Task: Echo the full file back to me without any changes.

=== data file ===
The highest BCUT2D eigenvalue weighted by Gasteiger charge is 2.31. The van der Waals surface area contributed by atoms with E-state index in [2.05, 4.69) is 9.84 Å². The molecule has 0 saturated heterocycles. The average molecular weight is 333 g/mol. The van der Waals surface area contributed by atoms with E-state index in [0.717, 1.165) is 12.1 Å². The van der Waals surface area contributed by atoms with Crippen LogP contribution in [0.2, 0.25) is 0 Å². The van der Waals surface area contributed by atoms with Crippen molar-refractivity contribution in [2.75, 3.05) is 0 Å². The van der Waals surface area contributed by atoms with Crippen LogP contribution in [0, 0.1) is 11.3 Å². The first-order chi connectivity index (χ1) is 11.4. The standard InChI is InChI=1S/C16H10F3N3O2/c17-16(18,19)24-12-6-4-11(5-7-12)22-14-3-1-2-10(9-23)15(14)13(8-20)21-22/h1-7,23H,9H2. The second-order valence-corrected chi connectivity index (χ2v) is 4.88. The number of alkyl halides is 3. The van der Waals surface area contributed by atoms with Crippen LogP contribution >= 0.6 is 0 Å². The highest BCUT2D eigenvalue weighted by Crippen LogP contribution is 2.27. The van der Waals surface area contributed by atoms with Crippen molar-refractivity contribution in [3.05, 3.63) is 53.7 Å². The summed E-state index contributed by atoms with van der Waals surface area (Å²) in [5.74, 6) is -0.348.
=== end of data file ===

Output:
The highest BCUT2D eigenvalue weighted by Gasteiger charge is 2.31. The van der Waals surface area contributed by atoms with E-state index in [2.05, 4.69) is 9.84 Å². The molecule has 0 saturated heterocycles. The average molecular weight is 333 g/mol. The van der Waals surface area contributed by atoms with E-state index in [0.717, 1.165) is 12.1 Å². The van der Waals surface area contributed by atoms with Crippen LogP contribution in [0.2, 0.25) is 0 Å². The van der Waals surface area contributed by atoms with Crippen molar-refractivity contribution in [2.75, 3.05) is 0 Å². The van der Waals surface area contributed by atoms with Crippen LogP contribution in [0, 0.1) is 11.3 Å². The first-order chi connectivity index (χ1) is 11.4. The standard InChI is InChI=1S/C16H10F3N3O2/c17-16(18,19)24-12-6-4-11(5-7-12)22-14-3-1-2-10(9-23)15(14)13(8-20)21-22/h1-7,23H,9H2. The second-order valence-corrected chi connectivity index (χ2v) is 4.88. The number of alkyl halides is 3. The van der Waals surface area contributed by atoms with Crippen LogP contribution >= 0.6 is 0 Å². The highest BCUT2D eigenvalue weighted by Crippen LogP contribution is 2.27. The van der Waals surface area contributed by atoms with Crippen molar-refractivity contribution in [3.05, 3.63) is 53.7 Å². The summed E-state index contributed by atoms with van der Waals surface area (Å²) in [5.74, 6) is -0.348.